January Beatles Roundup – 4K/Blu-Ray “A Hard Day’s Night” and Japanese “Let it Be … Naked” CD

Not only is January the month of snow and cold in my part of the world but since my birthday is January 14th it’s also the time of year I usually gather all my accumulated Amazon gift cards and go shopping online.

You see I always get a few gift cards at Christmas and on my birthday so inevitably that leads to new music purchases and, more often than not, new Beatles music purchases. And it seems like 2022 is right on target for my normal January binge.

This week I received two of these new January Beatles beauties in the mail – the new 2022 4k/Blu-Ray set of The Beatles’ first film “A Hard Day’s Night” and a 2013 Japanese CD reissue of the 2003 CD “Let it Be … Naked”.

The “A Hard Day’s Night” set comes from The Criterion Collection and features a newly transferred version of that company’s 4k scan of the film, the 1964 film that was originally issued by Criterion in 2014. Criterion’s original release was only on DVD/Blu-Ray while this new set contains a 4k Ultra HD disc and a regular blu-ray disc as well.

(Note: 4k is the amount of screen resolution which equates to 4000 pixels. That’s may times more resolution than a regular DVD or blu-ray thus it usually has more details, color, etc. than other versions.)

All of the content and features are the same on this new 2022 set I believe but the film has been transferred in its native 4k format on the 4k Ultra HD disc which does provide a better picture than the standard blu-ray disc. I believe the blu-ray disc is very similar to the 2014 version but with maybe a touch better picture but it looks pretty much the same to me.

The main reason I bought this though was that even though I don’t own a 4k player or TV I do know a friend who does so I’m going to try and watch it on their set in the future. I was hoping that the newer transfer on the regular blu-ray may be better too and though it may look a tad bit better both it and the 2014 version both look terrific so if there’s a difference it’s negligible, to me anyway.

I would say the main reason to buy this 2022 version is if you own a 4k set-up or if you’re one of those nutty Beatles completists like me. I’ve always loved “A Hard Day’s Night” and this Criterion transfer blows away any previous version not only picture wise but it’s the only release that contains the original theatrical mono soundtrack along with the newer 5.1 remix as well as a stereo soundtrack.

Of course I prefer the original mono soundtrack so along with the picture this Criterion Collection transfer is a must have for any Beatles fan. If you own the 2014 version I’m sure that will be plenty enough for most people but if you do have a 4k set-up than this new set may be something you would enjoy.

The other lovely Beatles nugget I got this week is a 2013 Japanese reissue of the The Beatles stripped down remix of their “Let it Be” album from 2003 entitled “Let it Be .. Naked”.

“Let it Be .. Naked” exists to show how the “Let it Be” album would sound without the Phil Spector touch (or heavy touch depending on your tastes) that many feel hampered the original “Let it Be” album that was released in 1970.

I for one have always really enjoyed “Let it Be .. Naked” and though I really do love the new 2021 Giles Martin remix of the “Let it Be” album I think that this “Naked” version is well worth owning and I really love some of the remixes on this collection.

I know a lot of Beatles fans online really crap on “Let it Be … Naked” but to me its an essential release and well worth owning.

I read somewhere that “Let it Be … Naked” was remastered around 2013 for streaming services so I was hoping that this 2013 Japanese CD may contain that remastering. After listening to it I don’t think it’s a remaster but as usual with Japanese issues I did feel that this disc sounded a bit more open and full than my original US 2003 CD thus I am very happy with it.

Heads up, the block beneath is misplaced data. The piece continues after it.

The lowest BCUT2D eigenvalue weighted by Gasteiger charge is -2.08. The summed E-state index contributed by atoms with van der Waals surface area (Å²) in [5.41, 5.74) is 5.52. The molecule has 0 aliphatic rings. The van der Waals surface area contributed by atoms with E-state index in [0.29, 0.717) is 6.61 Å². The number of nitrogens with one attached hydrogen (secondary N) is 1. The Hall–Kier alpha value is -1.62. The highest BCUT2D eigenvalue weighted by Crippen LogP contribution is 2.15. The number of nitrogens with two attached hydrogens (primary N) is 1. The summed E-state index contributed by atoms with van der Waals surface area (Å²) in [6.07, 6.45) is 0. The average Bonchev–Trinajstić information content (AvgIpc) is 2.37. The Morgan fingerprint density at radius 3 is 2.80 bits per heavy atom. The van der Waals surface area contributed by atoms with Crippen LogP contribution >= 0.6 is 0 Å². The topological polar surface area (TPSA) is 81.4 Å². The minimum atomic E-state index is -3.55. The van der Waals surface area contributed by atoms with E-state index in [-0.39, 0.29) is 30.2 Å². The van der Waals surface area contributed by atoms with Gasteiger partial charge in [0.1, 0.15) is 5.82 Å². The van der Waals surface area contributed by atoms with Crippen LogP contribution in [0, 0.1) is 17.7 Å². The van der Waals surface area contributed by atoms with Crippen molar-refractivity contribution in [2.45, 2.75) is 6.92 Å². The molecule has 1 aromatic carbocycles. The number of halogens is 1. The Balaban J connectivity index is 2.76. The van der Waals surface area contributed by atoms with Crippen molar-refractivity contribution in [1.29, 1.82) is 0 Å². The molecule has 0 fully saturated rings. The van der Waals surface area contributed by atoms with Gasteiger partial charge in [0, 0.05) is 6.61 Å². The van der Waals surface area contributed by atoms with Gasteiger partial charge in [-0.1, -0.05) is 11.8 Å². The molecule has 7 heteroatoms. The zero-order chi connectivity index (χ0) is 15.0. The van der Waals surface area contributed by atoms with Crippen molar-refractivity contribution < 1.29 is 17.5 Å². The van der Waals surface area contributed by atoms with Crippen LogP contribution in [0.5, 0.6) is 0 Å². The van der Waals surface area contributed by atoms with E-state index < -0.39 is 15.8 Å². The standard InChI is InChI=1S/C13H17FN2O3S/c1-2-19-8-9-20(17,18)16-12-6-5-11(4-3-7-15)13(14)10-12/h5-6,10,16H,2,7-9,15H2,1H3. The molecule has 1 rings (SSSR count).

Is it worth upgrading from a UK or Us 2003 CD? For most people I’m guessing not but I personally love this Japanese issue and really also enjoy the huge case that comes with it and the usual superb packaging that the Japanese are known for with their CD issues.

After all part of the fun of collecting physical media is the presentation and hands down the presentation of this 2013 Japanese issues wins hands down thus this CD for me is a great purchase.

Well there you have it. I know that this particular post will appeal mainly to all the
Beatle nerds out there but that’s one of the reasons I do this blog. I love to see photos of releases like this as there are precious view sites that do that out there in Webland.

As usual take a gander at the photos of these items above.

Until next time be well and happy and see you soon!

Sealed or Unsealed, That is the Question – A Sealed 1974 Copy of “Cassidy Live!” By David Cassidy With a Case of Vinyl Acne

Any record collector out there knows the thrill of finding a vintage sealed copy of an album by an artist they like and admire. That thrill is amplified when the said copy of that particular sealed vinyl is also obtained for a cheap price – win, win you say.

Of course there’s also the question of should you leave said vintage album sealed as a pristine piece of memorabilia or should you slit the side open and pop that baby on the nearest turntable?

As in everything in life there are different opinions on this scenario.

On the one hand there’s the type of collector who loves the look of pristine sealed vinyl. It takes them back to their childhood when they saw racks of sealed albums just like that at their local Kmart or Woolworth’s way back in the day.

It’s almost as if time has stood still and there is actually air from the past sealed inside that album cover along with the vinyl that features some of your favorite songs from many years ago. Okay, maybe not quite that dramatic but you get the picture.

The other type of collector is just looking to find the best sounding copy of a vintage album and what better way than to hear your favorite album than to place a pristine copy of that album from the time of its release that hopefully has no blemishes with sound that knocks your socks off from the first moment your turntable needle hits the vinyl.